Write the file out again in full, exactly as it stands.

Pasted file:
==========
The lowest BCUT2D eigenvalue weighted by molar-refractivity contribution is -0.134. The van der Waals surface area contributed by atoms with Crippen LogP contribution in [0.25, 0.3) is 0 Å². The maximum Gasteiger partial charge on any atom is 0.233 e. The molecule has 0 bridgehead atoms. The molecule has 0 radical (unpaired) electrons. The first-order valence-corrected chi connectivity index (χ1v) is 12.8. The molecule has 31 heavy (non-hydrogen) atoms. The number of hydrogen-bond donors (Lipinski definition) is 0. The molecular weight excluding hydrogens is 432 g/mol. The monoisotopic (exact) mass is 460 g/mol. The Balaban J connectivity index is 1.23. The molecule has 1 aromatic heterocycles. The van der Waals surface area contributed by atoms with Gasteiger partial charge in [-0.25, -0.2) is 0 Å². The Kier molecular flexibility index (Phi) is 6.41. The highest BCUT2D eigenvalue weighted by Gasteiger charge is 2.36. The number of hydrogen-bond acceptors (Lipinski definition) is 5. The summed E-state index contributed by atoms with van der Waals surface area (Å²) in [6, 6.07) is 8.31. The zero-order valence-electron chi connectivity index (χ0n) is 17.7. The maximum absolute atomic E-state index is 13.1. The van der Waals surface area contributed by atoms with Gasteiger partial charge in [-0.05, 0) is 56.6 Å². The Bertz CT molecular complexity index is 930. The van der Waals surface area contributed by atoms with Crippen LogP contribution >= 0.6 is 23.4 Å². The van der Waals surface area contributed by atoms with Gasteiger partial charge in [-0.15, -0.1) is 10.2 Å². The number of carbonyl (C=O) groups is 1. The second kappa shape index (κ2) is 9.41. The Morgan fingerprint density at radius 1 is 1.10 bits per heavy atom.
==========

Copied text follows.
The lowest BCUT2D eigenvalue weighted by molar-refractivity contribution is -0.134. The van der Waals surface area contributed by atoms with Crippen LogP contribution in [0.25, 0.3) is 0 Å². The maximum Gasteiger partial charge on any atom is 0.233 e. The molecule has 0 bridgehead atoms. The molecule has 0 radical (unpaired) electrons. The first-order valence-corrected chi connectivity index (χ1v) is 12.8. The molecule has 31 heavy (non-hydrogen) atoms. The number of hydrogen-bond donors (Lipinski definition) is 0. The molecular weight excluding hydrogens is 432 g/mol. The monoisotopic (exact) mass is 460 g/mol. The Balaban J connectivity index is 1.23. The molecule has 1 aromatic heterocycles. The van der Waals surface area contributed by atoms with Gasteiger partial charge in [-0.25, -0.2) is 0 Å². The Kier molecular flexibility index (Phi) is 6.41. The highest BCUT2D eigenvalue weighted by Gasteiger charge is 2.36. The number of hydrogen-bond acceptors (Lipinski definition) is 5. The summed E-state index contributed by atoms with van der Waals surface area (Å²) in [6, 6.07) is 8.31. The zero-order valence-electron chi connectivity index (χ0n) is 17.7. The maximum absolute atomic E-state index is 13.1. The van der Waals surface area contributed by atoms with Gasteiger partial charge in [-0.05, 0) is 56.6 Å². The Bertz CT molecular complexity index is 930. The van der Waals surface area contributed by atoms with Crippen LogP contribution >= 0.6 is 23.4 Å². The van der Waals surface area contributed by atoms with Gasteiger partial charge in [-0.15, -0.1) is 10.2 Å². The number of carbonyl (C=O) groups is 1. The second kappa shape index (κ2) is 9.41. The Morgan fingerprint density at radius 1 is 1.10 bits per heavy atom.